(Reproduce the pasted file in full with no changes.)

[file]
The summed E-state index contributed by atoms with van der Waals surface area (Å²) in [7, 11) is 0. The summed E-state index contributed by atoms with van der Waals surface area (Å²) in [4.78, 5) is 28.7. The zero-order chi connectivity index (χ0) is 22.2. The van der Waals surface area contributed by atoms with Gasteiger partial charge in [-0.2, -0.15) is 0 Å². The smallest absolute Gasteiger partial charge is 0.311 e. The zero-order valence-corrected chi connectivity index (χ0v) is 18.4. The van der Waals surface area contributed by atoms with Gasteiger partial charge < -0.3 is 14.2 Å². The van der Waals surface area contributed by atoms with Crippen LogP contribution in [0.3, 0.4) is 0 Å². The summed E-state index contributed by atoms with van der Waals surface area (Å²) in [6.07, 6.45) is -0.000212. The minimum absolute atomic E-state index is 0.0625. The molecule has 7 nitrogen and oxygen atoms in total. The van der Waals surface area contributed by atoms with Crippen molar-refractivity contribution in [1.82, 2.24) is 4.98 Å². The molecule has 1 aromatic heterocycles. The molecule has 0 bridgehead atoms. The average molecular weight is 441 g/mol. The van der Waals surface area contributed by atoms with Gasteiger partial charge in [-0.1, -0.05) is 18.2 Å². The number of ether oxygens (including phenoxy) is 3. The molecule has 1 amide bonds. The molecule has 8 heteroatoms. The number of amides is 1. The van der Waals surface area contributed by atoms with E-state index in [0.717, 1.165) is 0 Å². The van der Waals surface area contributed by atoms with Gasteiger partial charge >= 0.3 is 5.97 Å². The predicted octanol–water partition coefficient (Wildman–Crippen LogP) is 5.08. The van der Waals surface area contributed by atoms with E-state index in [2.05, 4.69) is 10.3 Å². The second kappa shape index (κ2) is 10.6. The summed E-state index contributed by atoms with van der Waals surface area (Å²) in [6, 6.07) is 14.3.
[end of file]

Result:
The summed E-state index contributed by atoms with van der Waals surface area (Å²) in [7, 11) is 0. The summed E-state index contributed by atoms with van der Waals surface area (Å²) in [4.78, 5) is 28.7. The zero-order chi connectivity index (χ0) is 22.2. The van der Waals surface area contributed by atoms with Gasteiger partial charge in [-0.2, -0.15) is 0 Å². The smallest absolute Gasteiger partial charge is 0.311 e. The zero-order valence-corrected chi connectivity index (χ0v) is 18.4. The van der Waals surface area contributed by atoms with Gasteiger partial charge < -0.3 is 14.2 Å². The van der Waals surface area contributed by atoms with Crippen LogP contribution in [0.3, 0.4) is 0 Å². The summed E-state index contributed by atoms with van der Waals surface area (Å²) in [6.07, 6.45) is -0.000212. The minimum absolute atomic E-state index is 0.0625. The molecule has 7 nitrogen and oxygen atoms in total. The van der Waals surface area contributed by atoms with Crippen molar-refractivity contribution in [1.82, 2.24) is 4.98 Å². The molecule has 1 aromatic heterocycles. The molecule has 0 bridgehead atoms. The average molecular weight is 441 g/mol. The van der Waals surface area contributed by atoms with Gasteiger partial charge in [-0.1, -0.05) is 18.2 Å². The number of ether oxygens (including phenoxy) is 3. The molecule has 1 amide bonds. The molecule has 8 heteroatoms. The number of amides is 1. The van der Waals surface area contributed by atoms with E-state index in [0.717, 1.165) is 0 Å². The van der Waals surface area contributed by atoms with Gasteiger partial charge >= 0.3 is 5.97 Å². The predicted octanol–water partition coefficient (Wildman–Crippen LogP) is 5.08. The van der Waals surface area contributed by atoms with E-state index in [2.05, 4.69) is 10.3 Å². The second kappa shape index (κ2) is 10.6. The summed E-state index contributed by atoms with van der Waals surface area (Å²) in [6, 6.07) is 14.3.